Recent rains and flooding have many Arkansas farmers cooling their heels. They would like to be preparing their land for planting corn, but weather-related problems have delayed tillage operations.
Much of the ground preparation would have been taken care of in the fall, but unfavorable weather conditions then conspired to cut that short, according to Jason Kelley, Extension agronomist/wheat and feed grains for the University of Arkansas Division of Agriculture.
In spring of 2007, farmers had planted 45 percent of the corn crop by March 25, compared to the five-year average of 14 percent. Kelley figures 5 percent or less of the crop will have been planted on March 25 this year.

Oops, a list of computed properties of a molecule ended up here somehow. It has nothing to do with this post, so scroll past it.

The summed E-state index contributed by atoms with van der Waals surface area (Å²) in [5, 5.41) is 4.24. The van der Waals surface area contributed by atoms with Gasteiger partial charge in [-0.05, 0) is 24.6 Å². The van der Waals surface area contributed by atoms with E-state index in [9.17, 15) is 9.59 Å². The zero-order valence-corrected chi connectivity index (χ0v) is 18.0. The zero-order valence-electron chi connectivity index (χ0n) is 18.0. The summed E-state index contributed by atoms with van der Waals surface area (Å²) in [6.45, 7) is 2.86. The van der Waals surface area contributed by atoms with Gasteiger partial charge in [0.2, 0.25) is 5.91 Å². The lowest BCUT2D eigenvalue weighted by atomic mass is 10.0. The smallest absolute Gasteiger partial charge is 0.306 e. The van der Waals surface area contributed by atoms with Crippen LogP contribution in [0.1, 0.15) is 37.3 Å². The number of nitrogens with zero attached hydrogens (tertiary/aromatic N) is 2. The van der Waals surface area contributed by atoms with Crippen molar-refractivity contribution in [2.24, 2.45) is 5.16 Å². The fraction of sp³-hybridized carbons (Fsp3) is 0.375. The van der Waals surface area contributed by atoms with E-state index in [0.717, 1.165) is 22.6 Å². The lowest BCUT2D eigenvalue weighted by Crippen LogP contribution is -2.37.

“Last year, farmers were excited about high prices for corn and wanted to make sure they got it planted. Also, they were blessed with favorable weather for planting early,” Kelley explained. “At that time, we were just entering a two- or three-week period of dry, 80-degree weather. We were about two or three weeks ahead of schedule last year.”
Typically, the corn-planting season is the middle of March until the end of April.
“We still have plenty of time to plant corn without losing yield potential. That's the take-home message. But we need dry, warm and windy weather.”
Kelley thinks farmers this year will plant slightly less corn than they did last year.